Narrator: This is Science Today. There are two important components to light - an electric field and a magnetic field. When light is propagating, these fields are ninety degrees away from the direction the light is moving. Dave Smith, a physicist at the University of California, San Diego has recently helped come up with a material that reverses the normal direction of this flow.
Smith: There's a rule that says if you take your hand and move your fingers from one of the fields to the other field, you point in the direction that the wave is moving.
Narrator:This physics rule is known as "right-handed" - but Smith and his colleagues recently developed a novel material that displayed "left-handed" properties.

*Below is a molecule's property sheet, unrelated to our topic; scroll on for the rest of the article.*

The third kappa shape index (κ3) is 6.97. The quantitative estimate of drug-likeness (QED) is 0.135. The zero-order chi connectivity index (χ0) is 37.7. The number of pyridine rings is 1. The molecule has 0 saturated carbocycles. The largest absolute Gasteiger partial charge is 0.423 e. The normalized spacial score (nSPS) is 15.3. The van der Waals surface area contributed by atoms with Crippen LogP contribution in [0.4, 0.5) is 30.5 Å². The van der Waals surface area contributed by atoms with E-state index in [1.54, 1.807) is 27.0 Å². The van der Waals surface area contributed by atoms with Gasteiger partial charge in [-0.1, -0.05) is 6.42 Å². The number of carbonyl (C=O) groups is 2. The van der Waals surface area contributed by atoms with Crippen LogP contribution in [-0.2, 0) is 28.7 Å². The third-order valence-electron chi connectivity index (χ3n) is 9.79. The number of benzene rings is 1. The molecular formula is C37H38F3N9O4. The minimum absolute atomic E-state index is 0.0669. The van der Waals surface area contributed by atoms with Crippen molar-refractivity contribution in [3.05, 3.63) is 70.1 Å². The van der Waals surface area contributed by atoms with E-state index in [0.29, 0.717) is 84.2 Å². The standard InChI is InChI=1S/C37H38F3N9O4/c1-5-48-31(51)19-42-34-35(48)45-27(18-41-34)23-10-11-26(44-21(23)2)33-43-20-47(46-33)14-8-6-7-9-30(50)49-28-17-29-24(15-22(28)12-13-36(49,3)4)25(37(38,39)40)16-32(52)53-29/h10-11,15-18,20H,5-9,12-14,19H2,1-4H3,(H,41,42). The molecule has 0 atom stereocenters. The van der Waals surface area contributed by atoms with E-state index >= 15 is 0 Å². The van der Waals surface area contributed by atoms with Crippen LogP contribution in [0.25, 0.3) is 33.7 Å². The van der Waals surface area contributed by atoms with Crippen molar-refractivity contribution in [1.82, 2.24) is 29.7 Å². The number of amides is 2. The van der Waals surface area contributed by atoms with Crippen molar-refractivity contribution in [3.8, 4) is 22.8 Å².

Smith: As an example, if you drop a stone in water, you'll see ripples moving away from where you dropped it in the water. That's what would happen in normal, right-handed medium. If it's left-handed medium, you drop the stone in the water and you see ripples appearing to come backward, even though energy really is propagating outward. It's just something of an illusion.
Narrator: And it could someday open up a new wave, so to speak, in wireless communications. For Science Today, I'm Larissa Branin.